Two female inmates have been charged with trafficking drugs inside the Penobscot County Jail. The investigation that led to the charges began on Jan. 19 after three female inmates, including one of the women charged, overdosed.

Karen Jordan, 30, of Springfield is charged with two counts of aggravated trafficking of scheduled drugs, a Class A crime, and one count of trafficking in prison contraband, a Class C crime.

Heather Carlow, 39, of Portland, is charged with two counts of aggravated trafficking of scheduled drugs, a Class A crime, and one count of violation of a condition of release, a Class D crime.

Even though Carlow, who overdosed, was unable to post bail, the condition that she not use drugs applied to her while she was in jail.

The Penobscot County Sheriff’s office has not released the name of the inmate who reportedly brought the drugs into the facility.

In addition to the new charges, Jordan and Carlow both have pending drug, theft and other misdemeanor and felony charges.

Jordan and Carlow made their first court appearances Friday remotely at the Penobscot Judicial Center from the jail. They were not asked to enter pleas because they have not yet been indicted by a Penobscot County grand jury.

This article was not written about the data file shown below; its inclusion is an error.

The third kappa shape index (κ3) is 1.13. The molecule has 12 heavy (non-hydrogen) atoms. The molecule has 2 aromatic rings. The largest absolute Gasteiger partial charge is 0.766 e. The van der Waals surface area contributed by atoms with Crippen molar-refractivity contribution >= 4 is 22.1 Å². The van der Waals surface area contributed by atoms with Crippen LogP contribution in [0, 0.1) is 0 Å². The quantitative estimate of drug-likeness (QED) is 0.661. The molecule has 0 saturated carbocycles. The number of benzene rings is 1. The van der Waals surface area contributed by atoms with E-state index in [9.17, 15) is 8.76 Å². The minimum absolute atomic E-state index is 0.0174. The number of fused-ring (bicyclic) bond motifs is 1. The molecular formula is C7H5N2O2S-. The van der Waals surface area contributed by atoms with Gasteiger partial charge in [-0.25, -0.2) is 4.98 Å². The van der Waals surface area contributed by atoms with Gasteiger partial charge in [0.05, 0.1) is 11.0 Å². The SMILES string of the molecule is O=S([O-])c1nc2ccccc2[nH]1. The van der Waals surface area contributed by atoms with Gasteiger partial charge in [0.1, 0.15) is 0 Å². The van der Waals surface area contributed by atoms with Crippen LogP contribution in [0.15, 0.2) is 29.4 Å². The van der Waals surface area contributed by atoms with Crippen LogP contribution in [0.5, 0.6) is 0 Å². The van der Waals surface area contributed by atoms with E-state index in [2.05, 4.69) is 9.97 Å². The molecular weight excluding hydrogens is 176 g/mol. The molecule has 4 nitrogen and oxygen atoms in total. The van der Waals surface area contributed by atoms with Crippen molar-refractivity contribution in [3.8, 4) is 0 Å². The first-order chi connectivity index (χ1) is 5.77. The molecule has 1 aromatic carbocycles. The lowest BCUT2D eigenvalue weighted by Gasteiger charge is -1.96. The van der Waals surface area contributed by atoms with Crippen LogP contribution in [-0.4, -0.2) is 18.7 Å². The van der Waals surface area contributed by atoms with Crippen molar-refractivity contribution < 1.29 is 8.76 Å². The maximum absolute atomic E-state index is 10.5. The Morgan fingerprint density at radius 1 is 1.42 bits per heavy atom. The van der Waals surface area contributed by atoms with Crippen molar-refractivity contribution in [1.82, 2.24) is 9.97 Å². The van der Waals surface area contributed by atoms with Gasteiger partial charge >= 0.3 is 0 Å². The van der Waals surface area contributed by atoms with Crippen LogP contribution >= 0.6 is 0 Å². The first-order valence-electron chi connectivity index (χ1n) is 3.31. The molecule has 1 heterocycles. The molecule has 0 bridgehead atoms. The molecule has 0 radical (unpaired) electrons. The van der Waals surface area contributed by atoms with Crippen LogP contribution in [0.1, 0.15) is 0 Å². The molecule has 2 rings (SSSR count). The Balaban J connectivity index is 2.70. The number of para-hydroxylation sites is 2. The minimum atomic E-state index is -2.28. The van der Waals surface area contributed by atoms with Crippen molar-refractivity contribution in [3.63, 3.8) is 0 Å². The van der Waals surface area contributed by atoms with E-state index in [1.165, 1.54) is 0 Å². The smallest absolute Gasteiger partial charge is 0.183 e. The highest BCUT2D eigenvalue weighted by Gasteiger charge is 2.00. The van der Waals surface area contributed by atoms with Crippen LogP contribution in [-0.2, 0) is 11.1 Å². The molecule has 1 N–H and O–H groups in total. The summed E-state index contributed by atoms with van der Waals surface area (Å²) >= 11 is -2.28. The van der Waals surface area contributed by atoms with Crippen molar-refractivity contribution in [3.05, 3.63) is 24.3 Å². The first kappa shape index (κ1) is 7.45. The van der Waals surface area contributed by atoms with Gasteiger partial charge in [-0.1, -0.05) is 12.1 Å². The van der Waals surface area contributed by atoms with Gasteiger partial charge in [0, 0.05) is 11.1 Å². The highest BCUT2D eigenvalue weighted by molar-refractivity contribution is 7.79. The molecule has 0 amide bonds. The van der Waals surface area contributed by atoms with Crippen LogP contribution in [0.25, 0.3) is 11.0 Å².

Superior Court Justice Ann Murray set bail for Jordan’s and Carlow’s new charges at $5,000 each. Conditions include no contact with four other inmates who are women, so it is highly likely one or both defendants will be moved to a different facility.

The women who overdosed were taken to Northern Light Eastern Maine Medical Center, treated and returned to the jail, Sheriff Troy Morton said Thursday in a Facebook post. The investigation determined that a female inmate had smuggled into the facility in a body cavity 18 grams, or more than half an ounce, of fentanyl. Correctional staff located the container of drugs.

“These incidents put many lives at risk, including the individuals who smuggle drugs, other inmates, staff and vendors,” Morton said in the Facebook post. “This dangerous criminal behavior also negatively impacts those who are trying to maintain sobriety, including many in the jail’s MAT (medication-assisted treatment) program.”

The jail does not yet have body scanning equipment that might have allowed the vial containing the drugs to be detected when the woman entered the jail. Penobscot County Commissioners approved spending $160,000 in American Rescue Plan Act funds after they learned the purchase was allowed under the U.S. Treasury guidelines, but the scanner has not yet arrived, Morton said.

If convicted, Jordan and Carlow face up to 30 years in prison and a fine of up to $50,000 on the drug trafficking charges.